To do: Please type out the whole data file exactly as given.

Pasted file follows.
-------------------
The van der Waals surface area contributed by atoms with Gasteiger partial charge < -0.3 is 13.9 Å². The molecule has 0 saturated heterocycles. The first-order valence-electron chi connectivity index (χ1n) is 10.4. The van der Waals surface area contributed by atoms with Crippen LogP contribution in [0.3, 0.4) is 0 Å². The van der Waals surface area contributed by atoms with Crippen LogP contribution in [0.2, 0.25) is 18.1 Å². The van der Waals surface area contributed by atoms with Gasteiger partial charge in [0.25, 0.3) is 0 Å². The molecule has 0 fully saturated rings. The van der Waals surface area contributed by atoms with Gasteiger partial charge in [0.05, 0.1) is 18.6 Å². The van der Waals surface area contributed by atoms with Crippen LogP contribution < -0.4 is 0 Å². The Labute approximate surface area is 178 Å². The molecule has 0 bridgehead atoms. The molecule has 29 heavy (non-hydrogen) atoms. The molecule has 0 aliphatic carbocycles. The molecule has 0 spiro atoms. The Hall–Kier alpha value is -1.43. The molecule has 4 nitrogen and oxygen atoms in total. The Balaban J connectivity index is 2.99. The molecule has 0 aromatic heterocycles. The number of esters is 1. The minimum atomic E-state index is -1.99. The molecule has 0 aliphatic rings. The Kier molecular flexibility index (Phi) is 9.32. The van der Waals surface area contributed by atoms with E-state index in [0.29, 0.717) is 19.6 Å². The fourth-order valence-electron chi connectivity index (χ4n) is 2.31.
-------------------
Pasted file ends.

The van der Waals surface area contributed by atoms with Gasteiger partial charge < -0.3 is 13.9 Å². The molecule has 0 saturated heterocycles. The first-order valence-electron chi connectivity index (χ1n) is 10.4. The van der Waals surface area contributed by atoms with Crippen LogP contribution in [0.3, 0.4) is 0 Å². The van der Waals surface area contributed by atoms with Crippen LogP contribution in [0.2, 0.25) is 18.1 Å². The van der Waals surface area contributed by atoms with Gasteiger partial charge in [0.25, 0.3) is 0 Å². The molecule has 0 fully saturated rings. The van der Waals surface area contributed by atoms with Gasteiger partial charge in [0.05, 0.1) is 18.6 Å². The van der Waals surface area contributed by atoms with Crippen LogP contribution < -0.4 is 0 Å². The Labute approximate surface area is 178 Å². The molecule has 0 bridgehead atoms. The molecule has 29 heavy (non-hydrogen) atoms. The molecule has 0 aliphatic carbocycles. The molecule has 0 spiro atoms. The Hall–Kier alpha value is -1.43. The molecule has 4 nitrogen and oxygen atoms in total. The Balaban J connectivity index is 2.99. The molecule has 0 aromatic heterocycles. The number of esters is 1. The minimum atomic E-state index is -1.99. The molecule has 0 aliphatic rings. The Kier molecular flexibility index (Phi) is 9.32. The van der Waals surface area contributed by atoms with E-state index in [0.29, 0.717) is 19.6 Å². The fourth-order valence-electron chi connectivity index (χ4n) is 2.31.